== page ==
It seems that every bit of new aviation technology is initially made much more complicated and confusing for pilots to use than is necessary. For example, when GPS navigators first became available, every instructional course from the FAA or others would start out describing the constellation of GPS satellites, their orbital altitude and so on. Who cares? And what, as a pilot, can you do about those satellites anyway?
When GPS approaches were approved we all were bombarded with descriptions of and warnings about RAIM, or the lack of it, at our destination. As I recall, RAIM stands for something like “receiver autonomous integrity monitoring.” It has to do with how many GPS satellites are in view, and their relative angles which can affect the navigation solution. If RAIM is not available, an approach-approved GPS won’t go into the active approach mode. But, again, there is nothing a pilot can do about RAIM.
And now we have WAAS-wide-area augmentation system-that enhances GPS accuracy and, equally important, improves the ability to monitor the integrity of the navigation guidance. By now just about every pilot must know that with a WAAS-capable GPS navigator it is possible to fly approaches down to the same visibility and decision height minimums as on a conventional ILS.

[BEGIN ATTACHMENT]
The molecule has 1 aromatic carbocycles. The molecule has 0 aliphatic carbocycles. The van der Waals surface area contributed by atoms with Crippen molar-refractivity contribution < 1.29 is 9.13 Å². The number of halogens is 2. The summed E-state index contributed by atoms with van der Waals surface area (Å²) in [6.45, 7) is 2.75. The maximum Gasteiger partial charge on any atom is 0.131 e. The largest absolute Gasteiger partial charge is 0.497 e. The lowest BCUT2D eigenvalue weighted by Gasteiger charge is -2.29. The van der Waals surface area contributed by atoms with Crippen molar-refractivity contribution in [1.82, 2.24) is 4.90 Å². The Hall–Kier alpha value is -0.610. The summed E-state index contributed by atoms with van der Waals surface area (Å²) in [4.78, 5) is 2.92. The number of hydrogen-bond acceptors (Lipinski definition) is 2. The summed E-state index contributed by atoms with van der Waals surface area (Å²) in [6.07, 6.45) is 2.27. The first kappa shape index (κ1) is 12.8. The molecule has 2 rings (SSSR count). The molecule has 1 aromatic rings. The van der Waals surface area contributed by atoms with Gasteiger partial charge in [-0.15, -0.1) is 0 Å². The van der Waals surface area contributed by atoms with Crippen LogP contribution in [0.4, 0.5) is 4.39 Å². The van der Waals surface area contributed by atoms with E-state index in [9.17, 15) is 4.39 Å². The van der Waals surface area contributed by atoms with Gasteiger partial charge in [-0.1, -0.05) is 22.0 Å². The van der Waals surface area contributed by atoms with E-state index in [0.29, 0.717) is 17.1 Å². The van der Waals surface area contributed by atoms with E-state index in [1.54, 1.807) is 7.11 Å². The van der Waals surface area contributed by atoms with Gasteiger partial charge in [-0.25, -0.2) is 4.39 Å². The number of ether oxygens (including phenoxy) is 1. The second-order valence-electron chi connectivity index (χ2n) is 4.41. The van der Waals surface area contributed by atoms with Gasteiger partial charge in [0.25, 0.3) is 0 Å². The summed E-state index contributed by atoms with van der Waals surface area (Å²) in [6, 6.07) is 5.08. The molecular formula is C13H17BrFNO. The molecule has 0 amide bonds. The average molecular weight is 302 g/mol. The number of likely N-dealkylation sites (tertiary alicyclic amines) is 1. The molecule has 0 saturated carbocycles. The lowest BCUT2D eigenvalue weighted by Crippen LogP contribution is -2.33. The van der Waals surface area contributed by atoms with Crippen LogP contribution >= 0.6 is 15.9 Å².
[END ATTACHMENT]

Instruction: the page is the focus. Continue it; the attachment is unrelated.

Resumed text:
But as soon as a pilot installs a WAAS navigator, or converts his existing Garmin 430/530 to WAAS capability, the unnecessary confusion starts. And I blame the FAA and the instructor community for this problem, just as they caused the confusion about previously introduced new technology.
In one paragraph I have told you all you really need to know to put your new WAAS GPS system to work. The box itself, and the instrument approach chart, show you everything you need to fly approaches with WAAS, and they do it automatically with no need for additional training.